[beliebig=random; für=for]

The frequency response H_{s}(f) of the transmitter filter **2** is presented in _{GES}(f)=H_{s}(f)·H_{EST}(f) of the transmission system as a whole, consisting of transmitter filter **2** and estimation filter **7**, is presented for a roll-off factor r=1 in

If the frequency response H_{GES}(f) in _{GES0}(f) symmetrical to the frequency f=0 with a bandwidth of

which is frequency-displaced respectively by

The corresponding impulse response h_{GES}(t) is therefore derived according to equation (24):

According to equation (25), the signal v(t) at the output of the estimation filter **7** can therefore be obtained in that the impulse response h_{s}(t) of the transmitter filter **2** in the transmitter signal s_{NF}(t) in the baseband according to equation (8) is replaced by the impulse response h_{GES}(t) of the transmission system as a whole:

Starting from equation (25), the impulse response h_{GES}(t−εT_{s}−nT_{s}) can be described by equation (26)

The mathematical relationship for the signal v(t) at the output of the estimation filter **7** can be described according to equation (29) with the combined terms from equations (27) and (28):

In the modulus squarer **9**, the in-phase and quadrature components of the signal v(t) are respectively squared and then added, so that a signal q(t) according to equation (30) is present at the output of the modulus squarer:

The signal q(t) is then averaged in an averaging filter **10** consisting of altogether N−1 series-connected timing steps **11** _{1}, **11** _{2}, . . . , **11** _{N-1}, of which the outputs are supplied together with the input of the first timing step **11** _{1 }to an adder **12** for summation of the signals q_{m}(t) time-delayed respectively by a different number m of symbol lengths T_{s}. The output signal m(t) of the averaging filter **10** can be obtained according to equation (32) by convolution of the signal q(t) with the impulse response h_{M}(t) of the averaging filter **10** as presented in equation (31).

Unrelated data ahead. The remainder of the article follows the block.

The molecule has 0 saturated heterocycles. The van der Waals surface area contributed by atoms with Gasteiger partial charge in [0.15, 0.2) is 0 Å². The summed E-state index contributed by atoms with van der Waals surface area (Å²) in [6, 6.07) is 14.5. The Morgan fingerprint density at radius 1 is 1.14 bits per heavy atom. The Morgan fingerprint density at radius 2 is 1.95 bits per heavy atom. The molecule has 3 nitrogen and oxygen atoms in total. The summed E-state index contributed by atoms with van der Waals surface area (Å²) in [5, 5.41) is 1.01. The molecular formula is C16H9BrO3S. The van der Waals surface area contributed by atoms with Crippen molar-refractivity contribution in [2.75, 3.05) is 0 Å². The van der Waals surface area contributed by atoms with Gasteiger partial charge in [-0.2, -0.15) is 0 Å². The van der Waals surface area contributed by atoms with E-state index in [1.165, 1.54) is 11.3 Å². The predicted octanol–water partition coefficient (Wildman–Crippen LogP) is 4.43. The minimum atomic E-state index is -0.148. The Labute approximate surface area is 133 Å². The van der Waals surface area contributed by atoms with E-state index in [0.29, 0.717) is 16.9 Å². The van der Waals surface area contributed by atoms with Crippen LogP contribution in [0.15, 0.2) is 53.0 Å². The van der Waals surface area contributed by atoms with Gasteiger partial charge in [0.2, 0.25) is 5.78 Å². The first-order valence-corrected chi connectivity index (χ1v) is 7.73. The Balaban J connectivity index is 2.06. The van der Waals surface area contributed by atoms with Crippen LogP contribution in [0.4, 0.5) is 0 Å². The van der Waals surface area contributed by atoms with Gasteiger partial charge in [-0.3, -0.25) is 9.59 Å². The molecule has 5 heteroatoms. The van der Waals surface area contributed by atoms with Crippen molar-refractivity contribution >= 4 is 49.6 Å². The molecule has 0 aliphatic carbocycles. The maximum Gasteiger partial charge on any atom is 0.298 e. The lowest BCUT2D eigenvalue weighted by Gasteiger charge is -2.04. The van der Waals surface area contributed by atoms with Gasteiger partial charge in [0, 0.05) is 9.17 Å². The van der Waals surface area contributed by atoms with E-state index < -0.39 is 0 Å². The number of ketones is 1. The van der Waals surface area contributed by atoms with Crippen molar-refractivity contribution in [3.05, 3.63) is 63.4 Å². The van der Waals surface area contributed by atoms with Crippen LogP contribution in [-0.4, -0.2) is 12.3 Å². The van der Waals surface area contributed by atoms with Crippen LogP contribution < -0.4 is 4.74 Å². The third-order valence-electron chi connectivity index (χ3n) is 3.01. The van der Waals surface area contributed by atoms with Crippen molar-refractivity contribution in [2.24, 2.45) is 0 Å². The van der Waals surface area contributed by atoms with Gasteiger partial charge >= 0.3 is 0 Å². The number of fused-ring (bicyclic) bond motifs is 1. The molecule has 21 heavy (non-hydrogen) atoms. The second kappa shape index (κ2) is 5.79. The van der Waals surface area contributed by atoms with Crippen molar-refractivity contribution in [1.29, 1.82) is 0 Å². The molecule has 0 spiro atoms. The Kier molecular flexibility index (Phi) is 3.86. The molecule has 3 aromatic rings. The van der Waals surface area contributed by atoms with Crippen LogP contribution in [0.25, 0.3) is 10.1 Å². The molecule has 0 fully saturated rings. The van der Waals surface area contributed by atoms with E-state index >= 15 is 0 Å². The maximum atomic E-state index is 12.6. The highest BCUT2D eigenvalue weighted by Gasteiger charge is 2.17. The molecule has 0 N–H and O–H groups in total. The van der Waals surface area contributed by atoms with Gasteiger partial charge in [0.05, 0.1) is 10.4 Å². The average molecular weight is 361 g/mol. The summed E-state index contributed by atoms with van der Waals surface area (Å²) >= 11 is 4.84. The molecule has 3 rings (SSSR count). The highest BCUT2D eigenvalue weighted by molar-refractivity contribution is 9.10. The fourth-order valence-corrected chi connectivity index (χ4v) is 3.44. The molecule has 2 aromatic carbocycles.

Finally, in the subsequent maximum detector **13**, the maximum of the averaged, modulus-squared, filtered received signal e(t), which corresponds, according to equation (20), to the maximum of the log likelihood function l(ε) and therefore to the sought timing offset ε of the clock synchronisation, is determined.

The knowledge obtained with regard to a PAM, QPSK or π/4-QPSK modulated signal for clock synchronisation on the basis of the maximum-likelihood estimation method is used by analogy below for the clock synchronisation of a VSB signal. For this purpose, the mathematical relation for a VSB signal s_{VSB}(t) according to equation (33) is converted below into a form equivalent to the equation (1) for a PAM, QPSK or π/4-QPSK modulated signal.